« «
Sep 9 2015

Company Mentorship Programs: What You Need To Know


Mentors and mentees used to find each other organically—but now, it’s becoming increasingly common for organizations to offer formal mentorship programs. According to the American Society of Training and Development, more than 71% of Fortune 500 companies offer internal mentoring.

The benefits of mentoring (not just for the recipient, but for the provider) have been extensively researched. To get these benefits, should your company set up a program, or should you encourage spontaneous mentoring?

Before you decide, take a look at the pros and cons of a formal program:

Pro: You Can Attract and Keep the Top Talent

Most employees know how important having a mentor is to their career growth, skills development, and even long-term strategy. By establishing a formulized mentorship program, you’ll be able to attract and retain the most in-demand candidates.

Con: Not Every Match Is a Good One

Matching the right mentors to the right mentees is one of the main difficulties in starting a program. When a mentor gives an employee guidance of his or her own accord, it’s usually because the two have a solid personal dynamic and compatible communication styles. But if you’re the one putting the mentor and mentee together, you might end up with ill-suited pairs—making the program less effective.

Pro: You Can Have Different Types of Relationships

On the flip side, having control over the mentoring process gives you the ability to catalyze unique types of mentoring. For example, many companies are now trying “reverse mentoring,” in which a more junior person mentors an older one. This helps high-ranking employees stay current, while younger employees report higher morale, job satisfaction, and engagement.

You can also try peer mentoring (employees at similar levels counsel each other), and “life” mentoring (employees are matched with people outside of their departments.)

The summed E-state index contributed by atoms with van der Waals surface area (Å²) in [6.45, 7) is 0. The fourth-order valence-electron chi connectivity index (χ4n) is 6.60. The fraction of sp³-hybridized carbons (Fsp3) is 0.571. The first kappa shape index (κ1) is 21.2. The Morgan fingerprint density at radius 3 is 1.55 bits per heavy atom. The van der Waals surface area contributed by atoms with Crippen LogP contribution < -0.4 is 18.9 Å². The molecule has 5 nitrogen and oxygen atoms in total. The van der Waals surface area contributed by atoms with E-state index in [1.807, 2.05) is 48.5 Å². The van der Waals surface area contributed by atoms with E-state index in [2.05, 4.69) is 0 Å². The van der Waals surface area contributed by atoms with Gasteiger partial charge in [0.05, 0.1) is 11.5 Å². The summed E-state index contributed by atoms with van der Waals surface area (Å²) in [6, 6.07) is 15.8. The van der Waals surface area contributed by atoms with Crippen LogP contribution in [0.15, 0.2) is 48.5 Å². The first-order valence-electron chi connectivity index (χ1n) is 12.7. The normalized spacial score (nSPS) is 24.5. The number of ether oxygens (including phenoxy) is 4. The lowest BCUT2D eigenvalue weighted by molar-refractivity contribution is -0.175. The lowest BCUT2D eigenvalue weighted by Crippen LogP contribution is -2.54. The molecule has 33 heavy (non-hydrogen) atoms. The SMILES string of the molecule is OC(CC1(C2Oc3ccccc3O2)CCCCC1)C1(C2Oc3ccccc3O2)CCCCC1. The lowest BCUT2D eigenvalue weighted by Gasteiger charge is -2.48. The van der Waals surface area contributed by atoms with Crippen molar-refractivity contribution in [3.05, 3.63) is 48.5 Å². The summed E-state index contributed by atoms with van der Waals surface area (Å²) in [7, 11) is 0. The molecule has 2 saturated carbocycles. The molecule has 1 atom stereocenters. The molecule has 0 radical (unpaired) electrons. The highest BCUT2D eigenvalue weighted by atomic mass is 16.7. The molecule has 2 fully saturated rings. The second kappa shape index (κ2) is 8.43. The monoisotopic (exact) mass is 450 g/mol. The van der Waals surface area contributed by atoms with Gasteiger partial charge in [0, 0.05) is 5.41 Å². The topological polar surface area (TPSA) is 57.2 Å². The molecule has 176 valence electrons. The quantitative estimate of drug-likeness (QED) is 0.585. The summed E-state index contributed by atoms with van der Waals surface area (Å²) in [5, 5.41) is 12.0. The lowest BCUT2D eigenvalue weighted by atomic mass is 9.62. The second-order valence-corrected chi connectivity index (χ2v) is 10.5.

Con: Administrative Demands

Any time you establish a new program, you’ll need to establish written guidelines, training courses, feedback sessions, regular check-ins, and all of the other bureaucratic requirements. That means you’ll also need at least one person to run the program. If your team is already working at maximum capacity, it may not be the best time to start a time-consuming project.

Pro: You Can Encourage a Close-Knit Environment

When your employees are officially encouraged to form relationships, the entire work-place feels more like a community. In other words, being set up with one person can make the team more likely to form relationships of their own accord. If you’re looking to develop a work environment characterized by trust, helpfulness, and kindness, this is a great way to do it!

Con: Over-dependence on Mentors

Some mentees may rely too much on their advocates. If a junior employee goes to his or her mentor for advice on every career decision, he or she can become incapable of acting independently. Alternatively, young employees might mistakenly believe that being mentored means they’ll be promoted more quickly than they would have been otherwise—so they’re angry when they’re not promoted.

Has your office had a mentorship program or have you found that these relationships develop organically? Does your office encourage mentorships? Tell us what you think in the comments below or tweet us @SigConsult!

About Signature Consultants, LLC

Headquartered in Fort Lauderdale, Florida, Signature Consultants was established in 1997 with a singular focus: to provide clients and consultants with superior staffing solutions. For the ninth consecutive year, Signature was voted as one of the “Best Staffing Firms to Work For” and is named the 15th Largest IT Staffing Firm in the United States (source: Staffing Industry Analysts). With 29 locations throughout North America, Signature annually deploys thousands of consultants to support, run, and manage their clients’ technology needs. Signature offers IT staffing, consulting, managed solutions, and direct placement services. For more information on the company, please visit https://www.sigconsult.com. Signature Consultants is the parent company to Hunter Hollis and Madison Gunn.

Signature Consultants General